Adrien Pelletier – Why all farmers or most farmers need to become seed breeders again

A conversation with Adrien Pelletier, farmer, breeder, and baker, about wheat, seeds, no till organic farming, why all farmers or most farmers need to become seed breeders again, and why it is really difficult to bake sourdough with traditional organic wheat seeds that are not breed for high productive farms.

Why Adrien want to start changing the world in the most difficult place, at home, which is a large industrial, mostly extractive, commodity wheat-growing region in France? Picture a sea of wheat, large relatively flat fields and no trees. He argues we are in the prehistoric area of organic farming, and there is so much to discover, especially around population wheats. We also learn about no till organic farming is the way to go (and super difficult).



Ferme d’Orvilliers, Adrien’s farm in France is a place where they grow wheat and other crops in big fields with little trees, aiming to change the world through sustainable farming practices.

“I travelled a lot, and I discovered with all the travels and all the people we met that there are a lot of things to do where you are, and in France, organic farming, the way of rethinking our way of farming and producing food, is mainly down from 20 years ago, when it was done in specialised areas where there were some cultural initiatives. On our farm, we are located in a very cropped area; it’s big fields, no trees in the fields, and, say, in our field, people are not connected to the food produced on the field.’’ – Adrien Pelletier

‘’For us, it was kind of a big deal to say, ‘Well, if we want to change a little bit the world, with our little arms, maybe it’s a good way to start where it’s the most difficult. And in this case, it was our roots, where we grew up when we were children.’’ – Adrien Pelletier


Farmers in the region are transitioning to organic farming to create a connection to the soil and a final product for consumers.

”Big fields. It’s like a wheat sea, no trees, a lot of wind, for instance, so planting trees to make the landscape better and all the positive impacts, we are reintroducing trees in the countryside; it’s a good aim too, so we’re trying to do that also. And then to be connected to the food produced in the place. That is a kind of revolution in our place; it’s not in other places, but in our region, it’s really a revolution, as you can drive hours and see big fields of cereal. It’s a kind of more intensive farming. So, having organic fields, you will be able to say, ‘Oh, this wheat, we will eat it next year, buying the bread at the shop here’. We create a connection to the soil, and this is very important for us as farmers because that makes sense, but also for the consumers and the people, the citizens living on the place.”

Adrien Pelletier


Organic bread farmers in France face challenges in sourcing high-quality wheat seeds for bread production due to the limited availability of suitable ancient varieties.

”We are lucky because in France, there are a lot of different ancient wheats, we can still find, but we tried here, the different varieties we could find. And there was a problem; we have kind of good soil here. So, the ancient varieties are not suitable for making production in good soil because they will fall down, they will have diseases, and so, the ancient wheat is good in a way for the processing, but for me, they weren’t good for the agronomic aspects, but also and mostly for the big deal that organic farming has to feed people. So, we have to produce. With this conclusion, we don’t have good genetics; we will have to create it. […] At the beginning of the 20th century, all the breeders were farmers. And now all the breeders are big multinational companies. So, the economic benefits the company would find in a breeding project like this will be nonsense because there is not a lot of money to do with that because it’s a niche market. So, the only way to find a solution is to let the farmers restart to be the breeders.” – Adrien Pelletier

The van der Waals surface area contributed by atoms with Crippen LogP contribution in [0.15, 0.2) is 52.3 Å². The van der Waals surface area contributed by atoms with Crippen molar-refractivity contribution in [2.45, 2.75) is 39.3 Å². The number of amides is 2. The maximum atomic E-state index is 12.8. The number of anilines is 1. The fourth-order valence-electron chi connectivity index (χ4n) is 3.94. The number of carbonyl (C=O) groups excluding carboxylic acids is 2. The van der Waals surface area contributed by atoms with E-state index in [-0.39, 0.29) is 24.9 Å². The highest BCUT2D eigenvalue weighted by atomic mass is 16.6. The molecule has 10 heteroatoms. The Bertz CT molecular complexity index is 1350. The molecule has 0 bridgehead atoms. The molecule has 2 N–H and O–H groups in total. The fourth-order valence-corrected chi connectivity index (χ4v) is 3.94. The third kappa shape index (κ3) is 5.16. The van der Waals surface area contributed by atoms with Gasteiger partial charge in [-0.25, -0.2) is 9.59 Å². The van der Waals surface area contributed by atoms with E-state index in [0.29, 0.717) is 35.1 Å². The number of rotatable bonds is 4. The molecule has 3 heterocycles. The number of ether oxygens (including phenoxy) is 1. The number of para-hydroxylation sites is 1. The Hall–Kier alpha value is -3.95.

The concept of “population wheat” in plant breeding highlights the importance of genetic diversity in a field of different wheat varieties.

”I’m talking mostly about wheat, because it’s not true for every plant. When you buy a variety of wheat, it will be the same. In French, we say clone; it’s the same material, the same genetic; on the field, you will see the same plant, genetically, no difference. In a population, you will consider that you and me are in a field with a lot of other humans, and we create a population with all the diversity; we are all humans. There is a wheat population; it’s only wheat, but there is a genetic difference in each plant, which makes that, we consider it’s a population, and this population will be able to change with different climatic changes and the different ways of tilling, harvesting, and farming this population.” – Adrien Pelletier


Koen and Adrien also talked about:

  • why we are in the pre historic area of organic farming
  • why Adrien started breeding seeds because he wanted to bake sourdough with traditional organic wheat seeds
  • why no till organic farming is the way to go (and super difficult)




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The above references an opinion and is for information and educational purposes only. It is not intended to be investment advice. Seek a duly licensed professional for investment advice.

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